“I had the idea of a social group before he tragically passed, but when I returned from Israel, I found it hard to summon the energy to get it off the ground.” She knows her grandson would’ve encouraged her to do it. “I know he would’ve said, ‘Go for it, gran!’.”
Basserabie said she felt her late husband’s presence daily. “I feel him around me like a guiding, gentle, protective murmur. I don’t feel alone,” she said, although when she retires for the night after a long day, she’s alone. “I’m not lonely, there’s a difference, but it’s me and the four walls. I want to live my gift of life with purpose and meaningfulness. That’s the only way to live in spite of the knocks that come our way.”
“While my late husband lives on in so many of the breaths I take, I’ve been blessed with perspective gleaned over many years.”
She recalls how their home burnt to the ground in 2006, and how in those moments of anguish, she was able to summon the resilience and strength required to face the turmoil. Her book, From My Heart To Yours Enhance Your Life With G.R.A.C.E, deals with this.
“So, with Denny’s passing, I found I was walking the talk. I have positivity in my core, and it kicks in particularly in a time of crisis,” she said.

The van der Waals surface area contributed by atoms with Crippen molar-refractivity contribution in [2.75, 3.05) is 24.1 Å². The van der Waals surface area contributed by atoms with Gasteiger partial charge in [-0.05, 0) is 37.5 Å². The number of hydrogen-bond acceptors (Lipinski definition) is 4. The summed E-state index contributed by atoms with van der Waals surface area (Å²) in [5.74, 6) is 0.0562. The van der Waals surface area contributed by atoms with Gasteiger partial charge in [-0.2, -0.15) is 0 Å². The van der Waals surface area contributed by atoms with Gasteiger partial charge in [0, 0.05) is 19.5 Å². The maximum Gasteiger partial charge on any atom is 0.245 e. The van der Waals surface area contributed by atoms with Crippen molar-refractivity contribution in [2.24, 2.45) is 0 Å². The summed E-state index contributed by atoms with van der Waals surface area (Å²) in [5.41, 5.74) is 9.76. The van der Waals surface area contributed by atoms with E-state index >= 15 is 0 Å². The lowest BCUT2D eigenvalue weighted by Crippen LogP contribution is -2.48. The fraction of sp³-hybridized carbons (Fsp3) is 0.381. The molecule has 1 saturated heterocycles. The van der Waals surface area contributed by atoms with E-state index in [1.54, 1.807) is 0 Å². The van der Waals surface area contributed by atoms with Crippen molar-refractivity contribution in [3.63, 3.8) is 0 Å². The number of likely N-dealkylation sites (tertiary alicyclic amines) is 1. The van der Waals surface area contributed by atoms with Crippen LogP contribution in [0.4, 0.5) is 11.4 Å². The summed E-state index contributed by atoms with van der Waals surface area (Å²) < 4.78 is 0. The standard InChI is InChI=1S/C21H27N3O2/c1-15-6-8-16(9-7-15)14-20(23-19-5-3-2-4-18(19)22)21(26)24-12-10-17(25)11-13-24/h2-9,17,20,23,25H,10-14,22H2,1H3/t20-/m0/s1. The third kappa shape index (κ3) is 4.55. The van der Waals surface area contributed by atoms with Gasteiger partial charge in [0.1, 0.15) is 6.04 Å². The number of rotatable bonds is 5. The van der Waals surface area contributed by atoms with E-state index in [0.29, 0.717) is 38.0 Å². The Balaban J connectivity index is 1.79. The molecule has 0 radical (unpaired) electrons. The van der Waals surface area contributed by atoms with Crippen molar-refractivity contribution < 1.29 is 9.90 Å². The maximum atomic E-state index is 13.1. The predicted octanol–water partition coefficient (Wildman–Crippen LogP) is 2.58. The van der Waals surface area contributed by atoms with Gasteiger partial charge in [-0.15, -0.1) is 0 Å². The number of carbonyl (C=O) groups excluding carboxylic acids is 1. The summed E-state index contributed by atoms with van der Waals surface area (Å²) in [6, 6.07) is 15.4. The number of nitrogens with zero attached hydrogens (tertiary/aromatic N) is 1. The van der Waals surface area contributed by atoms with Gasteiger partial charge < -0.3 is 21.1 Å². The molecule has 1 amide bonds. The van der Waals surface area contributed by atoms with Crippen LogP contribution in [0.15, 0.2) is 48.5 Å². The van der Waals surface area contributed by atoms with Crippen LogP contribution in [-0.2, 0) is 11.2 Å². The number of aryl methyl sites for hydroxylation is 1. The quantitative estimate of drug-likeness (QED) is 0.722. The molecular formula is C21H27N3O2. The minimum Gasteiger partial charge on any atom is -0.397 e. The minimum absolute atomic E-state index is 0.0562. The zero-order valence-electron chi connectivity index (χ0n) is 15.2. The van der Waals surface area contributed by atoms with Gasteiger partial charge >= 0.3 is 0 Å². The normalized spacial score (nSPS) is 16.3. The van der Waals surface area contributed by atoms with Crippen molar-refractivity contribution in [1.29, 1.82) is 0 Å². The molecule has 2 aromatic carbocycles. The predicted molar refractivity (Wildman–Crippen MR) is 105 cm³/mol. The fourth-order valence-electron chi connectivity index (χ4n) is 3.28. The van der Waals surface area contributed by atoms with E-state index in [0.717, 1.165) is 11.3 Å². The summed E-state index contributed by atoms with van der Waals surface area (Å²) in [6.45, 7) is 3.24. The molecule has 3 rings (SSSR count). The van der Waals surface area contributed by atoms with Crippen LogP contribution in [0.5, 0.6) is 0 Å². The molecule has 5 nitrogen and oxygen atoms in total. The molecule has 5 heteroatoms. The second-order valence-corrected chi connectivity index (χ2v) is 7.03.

Starting afresh, “packing away pain, struggle, disappointment, and sadness” isn’t easy, “but it’s a must if one wants to go forward with joyful anticipation and the ability to glean pleasure from life,” she told the SA Jewish Report.
With New Beginnings, the pair wish to create a place in the community for men and women who are single to meet and participate in interesting and entertaining activities.
“It aims to provide companionship, and a platform to perhaps develop relationships in a safe, convivial environment,” said Basserabie.
“COVID-19 and lockdown helped to fester aloneness and even worse, loneliness,” she said.
Many became “house huggers”.
“There are those who have the privilege of caring families, support systems, and many friends, but in so many cases, they still have to return home to face the furniture and walls – alone,” said Basserabie.
“At night, single women are reluctant to go out and drive on their own, so they forfeit the enjoyment of attending places and activities and are trapped in a way that they weren’t when their husbands or partners were with them,” she said.
New Beginnings will hold monthly meetings with inspiring speakers and refreshments.
In a Facebook post, Basserabie said she looked back on a “rich, magnanimous relationship” with her husband, which had given her the “opportunity to hope, positivity, and excitement in living”.
“My Denny has prepared me optimally for my new life ahead and because of it, I don’t feel lonely, abandoned or fearful. I feel empowered and hopeful,” she wrote.
New Beginnings needs volunteers, donors, and a secretary. For those wishing to get involved in this life-fulfilling endeavour, contact Roz Basserabie, 082 568 6016, or Jessie Kay, 082 449 3147. The next meeting is on Sunday 1 May at Pine Street Shul at 10:00.